Every year I have a neighbor who plants pansies in his front yard.
The only problem – our area is teeming with rabbits who LOVE eating pansies. My neighbors’ solution to this incessant bunny infestation is to cover the pansies with plastic crates and make his front yard look like he forgot to pick up after himself.
The result, if I can be so bold, is kinda – well – how do I say this - ugly.
I mean, I admire his problem-solving creativity, in the same way I admire Bill Murray’s dedication to gopher eradication in Caddyshack, but the cure to the disease seems worse than the disease itself.
The real issue is not merely the unattractive cages covering the pansies, but how the flowers are dwarfed by the source of their protection. Some years the neighbor never removes the casing because the flowers are so stunted, they aren’t large enough to do more than peak out of the plastic.
As I watch this annual homeowner vs. critter fight, I consider how this battle illustrates the dilemma of parenting. Every day I think about how to protect my children from the parts of the world that would eat them alive and how, at the same time, to prepare them to persevere in a broken, difficult world.
We all have to realize not only is it impossible to raise perfectly protected children, it’s not healthy. Kids need to understand how to deal with life’s disappointments. We’ve found three indispensable tools that help us segue from protector to preparer.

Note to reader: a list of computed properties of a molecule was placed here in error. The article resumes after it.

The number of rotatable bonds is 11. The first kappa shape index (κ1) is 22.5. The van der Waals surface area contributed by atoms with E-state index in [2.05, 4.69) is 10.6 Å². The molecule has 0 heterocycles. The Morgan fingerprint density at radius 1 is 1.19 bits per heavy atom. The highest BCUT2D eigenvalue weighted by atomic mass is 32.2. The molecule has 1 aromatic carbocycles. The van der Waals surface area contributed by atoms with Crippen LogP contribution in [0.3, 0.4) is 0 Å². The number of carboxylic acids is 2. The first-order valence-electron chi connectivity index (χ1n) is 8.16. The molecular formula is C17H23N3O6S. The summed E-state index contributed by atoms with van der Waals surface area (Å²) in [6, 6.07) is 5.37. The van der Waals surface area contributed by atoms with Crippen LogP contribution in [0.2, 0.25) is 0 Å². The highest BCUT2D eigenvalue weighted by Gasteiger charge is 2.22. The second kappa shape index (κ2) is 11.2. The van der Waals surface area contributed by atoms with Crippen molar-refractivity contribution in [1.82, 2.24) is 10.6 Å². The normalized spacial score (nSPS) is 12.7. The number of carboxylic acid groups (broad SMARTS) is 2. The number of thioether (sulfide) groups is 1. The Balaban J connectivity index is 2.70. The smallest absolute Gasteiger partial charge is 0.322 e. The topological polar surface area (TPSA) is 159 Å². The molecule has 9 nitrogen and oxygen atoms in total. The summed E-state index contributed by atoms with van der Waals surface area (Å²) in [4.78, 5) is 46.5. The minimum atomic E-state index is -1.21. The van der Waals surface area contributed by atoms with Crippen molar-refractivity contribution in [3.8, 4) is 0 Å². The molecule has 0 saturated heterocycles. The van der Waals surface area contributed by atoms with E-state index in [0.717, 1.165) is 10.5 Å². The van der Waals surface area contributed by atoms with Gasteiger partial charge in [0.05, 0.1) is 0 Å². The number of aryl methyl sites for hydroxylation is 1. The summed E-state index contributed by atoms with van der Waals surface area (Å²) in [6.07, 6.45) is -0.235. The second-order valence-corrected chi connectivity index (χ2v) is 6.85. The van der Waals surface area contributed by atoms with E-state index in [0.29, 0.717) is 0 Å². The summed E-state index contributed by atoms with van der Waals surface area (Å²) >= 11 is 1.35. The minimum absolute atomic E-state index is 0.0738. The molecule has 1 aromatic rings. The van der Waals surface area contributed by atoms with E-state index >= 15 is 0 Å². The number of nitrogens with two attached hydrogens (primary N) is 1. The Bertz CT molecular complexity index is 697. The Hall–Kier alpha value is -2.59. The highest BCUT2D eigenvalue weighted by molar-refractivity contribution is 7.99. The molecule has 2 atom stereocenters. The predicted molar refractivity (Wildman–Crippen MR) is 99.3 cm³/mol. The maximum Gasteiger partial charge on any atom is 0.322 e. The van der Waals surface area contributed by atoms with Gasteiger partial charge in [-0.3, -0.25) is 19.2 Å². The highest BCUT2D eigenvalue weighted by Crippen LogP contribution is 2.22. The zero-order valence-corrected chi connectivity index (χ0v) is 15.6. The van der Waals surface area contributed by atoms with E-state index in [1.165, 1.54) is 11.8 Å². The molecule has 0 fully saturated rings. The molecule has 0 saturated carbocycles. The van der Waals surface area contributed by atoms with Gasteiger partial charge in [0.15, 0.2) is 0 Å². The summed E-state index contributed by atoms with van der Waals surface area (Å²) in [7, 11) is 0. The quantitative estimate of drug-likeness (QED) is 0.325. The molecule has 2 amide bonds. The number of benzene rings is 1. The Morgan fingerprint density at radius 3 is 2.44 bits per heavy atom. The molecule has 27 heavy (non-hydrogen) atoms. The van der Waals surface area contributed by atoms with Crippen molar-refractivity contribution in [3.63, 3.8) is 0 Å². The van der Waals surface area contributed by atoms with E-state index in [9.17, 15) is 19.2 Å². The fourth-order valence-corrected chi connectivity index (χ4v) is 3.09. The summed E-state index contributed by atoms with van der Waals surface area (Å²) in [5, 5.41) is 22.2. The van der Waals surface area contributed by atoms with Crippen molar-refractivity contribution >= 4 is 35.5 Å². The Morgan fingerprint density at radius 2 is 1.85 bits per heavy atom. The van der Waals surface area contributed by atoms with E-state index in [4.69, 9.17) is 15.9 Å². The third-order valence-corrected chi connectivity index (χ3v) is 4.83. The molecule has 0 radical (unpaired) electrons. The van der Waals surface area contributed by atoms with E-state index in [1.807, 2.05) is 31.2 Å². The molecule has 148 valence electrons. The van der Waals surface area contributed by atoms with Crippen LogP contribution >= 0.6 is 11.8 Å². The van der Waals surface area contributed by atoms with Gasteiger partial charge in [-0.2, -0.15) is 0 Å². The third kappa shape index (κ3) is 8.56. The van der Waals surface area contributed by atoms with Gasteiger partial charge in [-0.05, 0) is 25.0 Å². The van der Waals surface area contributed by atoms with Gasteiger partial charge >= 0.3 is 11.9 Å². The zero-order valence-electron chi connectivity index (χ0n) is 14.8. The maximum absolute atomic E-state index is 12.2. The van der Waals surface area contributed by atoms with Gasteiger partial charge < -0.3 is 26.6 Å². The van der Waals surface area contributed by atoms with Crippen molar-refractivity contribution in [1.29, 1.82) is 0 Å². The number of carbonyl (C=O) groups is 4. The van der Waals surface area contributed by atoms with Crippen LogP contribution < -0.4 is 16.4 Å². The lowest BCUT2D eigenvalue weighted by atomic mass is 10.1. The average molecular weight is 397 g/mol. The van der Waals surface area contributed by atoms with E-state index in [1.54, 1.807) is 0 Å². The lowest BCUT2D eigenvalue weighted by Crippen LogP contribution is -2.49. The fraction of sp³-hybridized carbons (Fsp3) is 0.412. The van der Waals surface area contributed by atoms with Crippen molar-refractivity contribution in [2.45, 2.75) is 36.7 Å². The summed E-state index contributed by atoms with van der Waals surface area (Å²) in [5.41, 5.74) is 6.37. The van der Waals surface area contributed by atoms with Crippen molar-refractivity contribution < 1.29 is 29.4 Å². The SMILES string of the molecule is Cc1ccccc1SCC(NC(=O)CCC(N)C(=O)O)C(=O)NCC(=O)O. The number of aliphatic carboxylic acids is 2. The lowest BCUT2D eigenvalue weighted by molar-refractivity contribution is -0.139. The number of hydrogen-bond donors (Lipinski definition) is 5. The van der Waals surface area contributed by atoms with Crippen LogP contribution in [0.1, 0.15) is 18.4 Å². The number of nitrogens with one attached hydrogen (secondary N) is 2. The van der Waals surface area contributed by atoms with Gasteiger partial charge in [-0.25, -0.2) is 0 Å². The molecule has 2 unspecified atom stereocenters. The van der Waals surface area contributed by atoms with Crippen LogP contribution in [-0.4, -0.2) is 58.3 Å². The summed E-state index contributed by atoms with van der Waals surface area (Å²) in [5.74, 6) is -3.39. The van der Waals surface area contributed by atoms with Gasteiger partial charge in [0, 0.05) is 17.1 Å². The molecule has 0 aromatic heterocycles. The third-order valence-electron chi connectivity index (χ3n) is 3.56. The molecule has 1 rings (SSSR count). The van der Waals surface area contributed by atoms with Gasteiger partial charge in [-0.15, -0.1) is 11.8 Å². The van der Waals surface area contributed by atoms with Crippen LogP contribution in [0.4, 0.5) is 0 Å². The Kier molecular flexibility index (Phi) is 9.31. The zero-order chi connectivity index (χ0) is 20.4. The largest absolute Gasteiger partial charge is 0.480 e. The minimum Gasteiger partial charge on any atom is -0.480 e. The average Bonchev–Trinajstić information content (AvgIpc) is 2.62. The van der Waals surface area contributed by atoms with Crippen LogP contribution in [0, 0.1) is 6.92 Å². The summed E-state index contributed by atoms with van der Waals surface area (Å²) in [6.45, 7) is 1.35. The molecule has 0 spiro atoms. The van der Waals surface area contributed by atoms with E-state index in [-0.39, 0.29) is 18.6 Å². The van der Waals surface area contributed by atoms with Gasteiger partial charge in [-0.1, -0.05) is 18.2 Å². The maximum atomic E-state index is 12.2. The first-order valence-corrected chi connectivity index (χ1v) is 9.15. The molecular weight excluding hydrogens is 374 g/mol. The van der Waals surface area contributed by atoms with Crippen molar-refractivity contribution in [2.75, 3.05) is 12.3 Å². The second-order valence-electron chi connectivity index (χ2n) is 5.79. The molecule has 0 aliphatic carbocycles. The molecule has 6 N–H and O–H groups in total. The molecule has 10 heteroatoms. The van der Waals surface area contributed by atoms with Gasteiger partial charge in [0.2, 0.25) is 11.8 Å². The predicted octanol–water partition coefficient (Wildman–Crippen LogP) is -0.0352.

When someone spends time with our kids without us, we always ask about their behavior. Sometimes we get feedback that isn’t easy to hear. I don’t enjoy episodes of bratty behavior, tantrums, or arguments any more than anyone else. Although it’s tempting to make excuses for our kids, we try to avoid pushing back. It doesn’t matter if the teacher/babysitter/friend is “overly strict” – there are professors/bosses/colleagues who will be equally demanding later. Don’t argue. Don’t try to make things “fair.”
Just get the feedback and deal with the issue,
even especially if it’s negative.
Every kid forgets a class project or drops the ball on one of their responsibilities. That’s o.k. Let them fail. Our job as parents isn’t about cleaning up after our kids’ mistakes. Allow them to own their failings early and often. Hopefully they’ll be so uncomfortable with the experience, they’ll work harder next time.
They will survive.
We tell our kids they are in charge of their responses regardless of how others act. If they decide to break rules, they have to deal with the consequences. When they make a promise they don’t honor, they lose something. When they lie, trouble follows. We customize the consequences based on their age and development stage, but they know “bad decisions lead to bad consequences.”
This isn’t just a Team Phenix reality, this is Life.
I don’t want to build an emotional cage around my kids. I want them to understand how to take a few nibbles from the critters in the world.
How do you prepare your kids for the world?